15 February 2018

Winter Bike to Work Day


This was the fifth year for cyclists to officially celebrate riding to work in winter, but the first year I've participated. A winter storm was expected to move in that night. But nothing was going to stop me!


It was 42 degrees when I left my house, well within my cold tolerance. Within about an hour, the temperature had dropped pretty dramatically.


Typically, I leave my house between 4:30 and 5 a.m. because it takes me two hours to pedal all the way to work, especially when up to half of my commute is in total darkness. I decided to leave a little bit later because I didn't want to negotiate potential ice patches in the dark and because I haven't done this in a while. Riding in the dark can be pretty darned scary.

I knew that by leaving later, I might not be able to pedal the entire 30 miles. It was a sacrifice I was willing to make because I have four easy bail-out points where I can board the train with my bike and because riding 15 miles in winter would be better than riding no miles.

An hour into my ride, snowflakes began stinging my cheeks. Less than 15 minutes later, I had to pull my balaclava up over my mouth and nose because my lips were frozen. One section of my commute features a drop of a couple hundred feet, at which point the temperature typically is about 10 to 15 degrees cooler. I had determined about eight or nine years ago that 26 degrees is my winter riding threshold. I can't keep my fingers and toes warm while riding in temperatures below that.

I wasn't shocked at all to see the temperature drop by the time I decided to go ahead and board the train. Snow had begun accumulating on ice patches (which made them easy to see) and on bridges, of which there are several. I could see how many cyclists were ahead of me by counting the tire tracks on the bridges. The tire tracks on the bridges also showed me how slippery the bridges were.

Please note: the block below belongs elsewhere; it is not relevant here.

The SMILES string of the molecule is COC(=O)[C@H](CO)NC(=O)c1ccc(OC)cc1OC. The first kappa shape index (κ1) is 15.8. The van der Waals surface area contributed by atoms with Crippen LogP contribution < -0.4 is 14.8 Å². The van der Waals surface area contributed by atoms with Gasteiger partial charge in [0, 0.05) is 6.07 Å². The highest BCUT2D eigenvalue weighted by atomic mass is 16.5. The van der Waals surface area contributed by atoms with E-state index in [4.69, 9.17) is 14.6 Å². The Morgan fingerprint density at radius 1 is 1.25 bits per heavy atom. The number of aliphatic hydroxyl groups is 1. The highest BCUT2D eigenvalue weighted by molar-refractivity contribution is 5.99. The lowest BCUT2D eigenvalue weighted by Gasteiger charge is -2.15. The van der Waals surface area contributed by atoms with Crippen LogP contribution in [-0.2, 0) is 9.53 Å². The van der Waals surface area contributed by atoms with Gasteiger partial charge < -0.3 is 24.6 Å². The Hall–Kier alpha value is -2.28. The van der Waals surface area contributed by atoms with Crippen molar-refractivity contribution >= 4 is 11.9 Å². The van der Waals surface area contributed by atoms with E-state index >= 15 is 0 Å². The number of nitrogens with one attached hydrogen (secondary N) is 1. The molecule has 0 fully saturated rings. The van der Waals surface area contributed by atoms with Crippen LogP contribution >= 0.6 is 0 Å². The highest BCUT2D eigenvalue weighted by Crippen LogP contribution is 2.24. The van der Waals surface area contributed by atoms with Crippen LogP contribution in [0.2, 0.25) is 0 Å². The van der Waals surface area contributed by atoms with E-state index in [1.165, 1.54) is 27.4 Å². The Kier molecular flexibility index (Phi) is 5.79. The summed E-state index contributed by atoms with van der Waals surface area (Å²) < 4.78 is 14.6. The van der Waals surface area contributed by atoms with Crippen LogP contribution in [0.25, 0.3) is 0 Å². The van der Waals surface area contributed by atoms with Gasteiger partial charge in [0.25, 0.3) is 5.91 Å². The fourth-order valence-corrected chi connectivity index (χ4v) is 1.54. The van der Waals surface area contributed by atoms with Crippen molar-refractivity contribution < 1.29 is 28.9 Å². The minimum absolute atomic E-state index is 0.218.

I tried to snap a selfie when I finished my ride so I could show my family how bundled up I was for my winter commute, but my fingers were so frozen, I had trouble operating the phone camera. I didn't even bother trying to turn on the real camera. (How bundled up was I? Two pairs of wool socks, cycling shorts with fleece tights, long-sleeved moisture-wicking jersey, long-sleeved fleece jersey, short-sleeved jersey with ample pockets for gear plus waterproof vented - and hi-vis - cycling jacket, balaclava topped with thick wool ear warmers, and glove liners inside waterproof ski gloves.)

If the hole I dropped down into was indeed 10 degrees lower than the metro area, I was riding in 18 degrees!!!

Yeah, it was tough, but I did it! And I'll do it again next year! It was worth every icicle I pried from my face!

1 comment :

  1. haha you sure are determined. Goes to show what one can do when they set their mind to it. I'll stick with a car and a nice heater lol

    ReplyDelete


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